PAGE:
2010 Ford Flex Review and Prices
The 2010 Ford Flex is the best car for you if you want a distinctive looking seven-passenger crossover SUV with a roomy interior, good overall performance. and the latest convenience features.
The 2010 Ford Flex shares platforms and powertrains with the Lincoln MKT crossover, though their appearances are sharply different, with the Flex affecting retro-boxy styling and the MKT a curvaceous exterior. A 262-horsepower 3.5-liter V-6 is standard. Ford’s twin-turbocharged 355-horsepower 3.5- liter “EcoBoost” V-6 alternately available. A six-speed automatic is the sole transmission. SEL, SEL, and Limited models are offered. Front-wheel drive is standard; SEL and Limited are available with all-wheel-drive (AWD). The 2010 Ford Flex SE is a competitive value, but prices escalate quickly for the higher trim levels, especially when you pack them with options and the EcoBoost V-6.
Should you buy a 2010 Ford Flex or wait for the 2011 Ford Flex? Buy whichever you can get the best deal on for the example with the equipment you want. Flex debuted for model-year 2009 and received the EcoBoost V-6 for 2010, so any alterations for the 2011 model year are likely to be minimal.
2010 Ford Flex Test Drive back to top
Interior: The 2010 Ford Flex’s strongest selling point is its spacious and nicely designed interior. Six- and seven-passenger configurations are offered and both can be fitted with an array of road-trip-friendly accoutrements. These include a compressor-driven refrigerator mounted between the second-row captain’s chairs; it keeps up to seven 12-ounce cans or four half-liter bottles chilled. First-class-cabin-style footrests are available for the second-row seats, though curiously, neither the second-row bench nor buckets offer a center armrest. Though gimmicky, an available seven-color programmable ambient “mood” lighting feature affords a degree of customization for the passenger compartment.
The 2010 Ford Flex offers a number of optional high-tech devices for gadget lovers. These include Ford’s Microsoft-developed Sync voice-activated control system for audio, Bluetooth hands-free cell phone interface, and other functions. Those owning an Apple iPod can connect via USB and use Sync to call up playlists, artists, albums, and songs. Sync also integrates with a navigation system array and with Sirius Travel Link. For road warriors who can justify its $6.99 monthly charge (on top of the standard $12.95/month Sirius satellite radio subscription), Travel Link provides detailed weather and traffic information, sports scores, movie listings for the nearest theaters, even local fuel prices.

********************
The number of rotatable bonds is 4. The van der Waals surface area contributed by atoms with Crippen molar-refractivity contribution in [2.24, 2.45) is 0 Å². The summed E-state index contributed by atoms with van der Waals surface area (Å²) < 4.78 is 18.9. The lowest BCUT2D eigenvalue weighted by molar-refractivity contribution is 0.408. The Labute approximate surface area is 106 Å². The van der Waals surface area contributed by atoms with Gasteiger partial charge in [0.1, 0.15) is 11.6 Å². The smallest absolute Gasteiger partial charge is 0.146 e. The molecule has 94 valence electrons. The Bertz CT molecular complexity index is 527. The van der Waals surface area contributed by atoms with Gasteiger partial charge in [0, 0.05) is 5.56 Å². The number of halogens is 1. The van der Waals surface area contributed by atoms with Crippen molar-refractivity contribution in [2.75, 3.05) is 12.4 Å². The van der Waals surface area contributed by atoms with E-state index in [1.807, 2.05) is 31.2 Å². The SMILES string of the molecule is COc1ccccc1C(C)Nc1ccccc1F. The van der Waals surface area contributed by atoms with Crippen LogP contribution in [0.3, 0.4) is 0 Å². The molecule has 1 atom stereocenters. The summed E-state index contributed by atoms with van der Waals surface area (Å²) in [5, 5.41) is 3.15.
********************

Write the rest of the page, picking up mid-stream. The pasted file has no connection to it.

As with most three-row vehicles, legroom in the rearmost row is at a premium. The third row works best for the kiddies or folded flat for an expanded cargo area.
Exterior: While the automaker’s signature triple-blade bright grille resides up front, there’s little else that visually links the Flex to any other vehicle on a Ford dealer’s lot. With its long flat roof and slab-sided design, the Ford Flex is instantly recognizable in a parking lot. In another era, it would be called a station wagon and come with faux wood exterior trim. The roof can be specified in either white or silver paint and caps a “greenhouse” of black window pillars and deep-tinted glass.
Panoramic sunroofs are relatively commonplace these days, but the Flex takes the concept a step further by affording an expansive view of the sky above though its four-panel Vista Roof. Optional on SEL and Limited models, the three rearmost panels stay in place while the front section operates as a conventional moonroof to provide added ventilation.